BY JOHN COOPER
The purpose of this piece is to pay a personal tribute to Bob Kendell, with special emphasis on those parts of his work that have been in an international setting. He carried out a variety of such studies as an individual researcher, and also was a member of the UK half of the team that carried out the first phase of the US—UK Diagnostic Project from 1966 to 1971. In another section of this tribute, Norman Sartorius comments upon Bob's contributions to the programmes of the World Health Organization.
Bob Kendell was a man of exceptional ability and diverse interests, but perhaps the overriding impression he created in his colleagues was one of calm confidence and competence, expressed in comparatively few words. Very few psychiatrists enjoy dealing with data analysis and statistics, but Bob seemed to have a natural affinity for the analysis of large sets of data. This made him a particularly valuable member of the team of the US—UK Diagnostic Project.
Two themes are prominent in his publications, one being a search for points of discontinuity between symptom patterns (the basis of both his own MD thesis on depressive syndromes, and several of the papers that he wrote with Jane Gourlay using the data from the Project) and the other being the investigation of influences upon the diagnostic process — such as identification of sources of potentially harmful bias, and the speed of decision-making. His interest in sources of bias in clinical decision-making was evident from one of his earliest studies, done before joining the Project. He did a neat study showing that the preconceptions of psychiatrists about the existence (or not) of depressive syndromes can have a powerful effect upon whether they rate the constituent symptoms of the syndromes as present. But he was frustrated to find that his paper was rejected out of hand by the then Editor of the British Journal of Psychiatry, who was a man of rather definite opinions. The paper was eventually published elsewhere, but it deserved a more prominent place in the international literature. I think that this experience was one reason why the prospect of joining the Project team was specially attractive for Bob, because we knew from the start that it would be necessary to do studies on a sufficiently large scale for it to be impossible to ignore the findings just because they went against the received truths of that time.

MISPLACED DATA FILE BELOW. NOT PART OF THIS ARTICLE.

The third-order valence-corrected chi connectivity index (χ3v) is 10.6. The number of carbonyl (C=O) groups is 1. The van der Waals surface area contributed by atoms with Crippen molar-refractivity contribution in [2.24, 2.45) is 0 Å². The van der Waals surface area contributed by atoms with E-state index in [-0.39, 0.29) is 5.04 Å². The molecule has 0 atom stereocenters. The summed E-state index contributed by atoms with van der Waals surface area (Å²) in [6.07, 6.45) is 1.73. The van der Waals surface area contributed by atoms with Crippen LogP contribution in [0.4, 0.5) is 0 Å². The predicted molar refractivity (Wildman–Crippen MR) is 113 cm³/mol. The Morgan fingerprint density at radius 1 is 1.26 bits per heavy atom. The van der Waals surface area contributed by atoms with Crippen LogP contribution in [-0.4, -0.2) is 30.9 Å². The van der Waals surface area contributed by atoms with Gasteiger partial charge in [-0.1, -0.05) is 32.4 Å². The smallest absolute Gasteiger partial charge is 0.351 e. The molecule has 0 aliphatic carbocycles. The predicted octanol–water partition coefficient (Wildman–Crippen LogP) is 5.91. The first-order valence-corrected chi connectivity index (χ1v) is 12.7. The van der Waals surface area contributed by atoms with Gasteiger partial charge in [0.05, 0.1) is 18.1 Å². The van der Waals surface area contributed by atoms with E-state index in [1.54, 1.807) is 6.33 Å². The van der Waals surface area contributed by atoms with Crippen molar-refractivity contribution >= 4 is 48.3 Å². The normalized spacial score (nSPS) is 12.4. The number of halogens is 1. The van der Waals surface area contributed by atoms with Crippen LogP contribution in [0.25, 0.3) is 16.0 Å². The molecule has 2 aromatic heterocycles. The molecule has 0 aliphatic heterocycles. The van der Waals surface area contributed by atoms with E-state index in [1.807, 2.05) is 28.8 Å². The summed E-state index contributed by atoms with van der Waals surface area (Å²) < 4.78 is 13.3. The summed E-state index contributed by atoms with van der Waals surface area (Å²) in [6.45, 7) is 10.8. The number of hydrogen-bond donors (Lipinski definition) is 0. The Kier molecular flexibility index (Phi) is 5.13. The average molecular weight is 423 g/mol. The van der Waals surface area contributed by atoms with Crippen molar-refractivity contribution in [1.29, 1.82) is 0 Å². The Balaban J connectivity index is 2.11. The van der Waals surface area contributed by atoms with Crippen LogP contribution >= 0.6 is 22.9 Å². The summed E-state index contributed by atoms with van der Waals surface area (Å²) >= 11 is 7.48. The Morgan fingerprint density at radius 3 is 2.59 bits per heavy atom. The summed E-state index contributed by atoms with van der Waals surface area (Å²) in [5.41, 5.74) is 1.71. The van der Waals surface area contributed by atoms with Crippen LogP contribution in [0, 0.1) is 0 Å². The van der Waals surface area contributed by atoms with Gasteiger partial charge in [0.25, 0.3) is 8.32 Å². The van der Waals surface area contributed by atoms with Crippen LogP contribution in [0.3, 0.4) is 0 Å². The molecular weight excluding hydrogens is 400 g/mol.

Bob and I were several years apart in the training programme at the Institute of Psychiatry, so at first I did not know him well personally. But we both enjoyed playing squash in the courts at King's College Hospital across the road from the Maudsley Hospital, and over a drink during the recovery phase after our games, he told me about his study of patients with depression. In this, it had been necessary for him to do hundreds of correlations using the then standard electric (but not electronic) machines, which required the data to be entered by hand. It was actually in the changing room of the squash courts that I asked him whether he would be interested in joining the Project team. Soon after this, Michael Shepherd suggested that an interesting young visitor to the Institute called Norman Sartorius might also be usefully employed, and so the UK team for the first Brooklyn—Netherne study began to take shape. To handle the data from the large-scale studies that were needed, there could be nobody better than Bob Kendell, fresh from many solitary months of number-crunching on the data of his own MD thesis. But now he could have a full-time programmer to help, and unlimited access to the main-frame computer. The cooperation between Bob and our next recruit, computer programmer Jane Gourlay, proved to be one of our success stories.
A few words on the Project itself are justified here, to show what a valuable member of the team he was because of his special skills. The US—UK Diagnostic Project had its origin in several years of negotiations in the early 1960s between the New York State Psychiatric Institute (Joseph Zubin), the Institute of Psychiatry (Aubrey Lewis) and the National Institute of Mental Health (Morton Kramer). Anybody who had worked in both the UK and the USA in the 1950s and early 1960s quickly formed a strong impression that most American psychiatrists had, by European and particularly by British standards, a remarkable propensity to give almost all seriously ill psychiatric patients a diagnosis of schizophrenia. Comments on how this was reflected in admission statistics to mental hospitals had appeared in the literature, but isolated comments and personal impressions are quite different from information that might change the diagnostic habits of clinicians. A few papers had also been published comparing the diagnostic habits of British and American psychiatrists, but they had had little impact, mainly because they were on a small scale.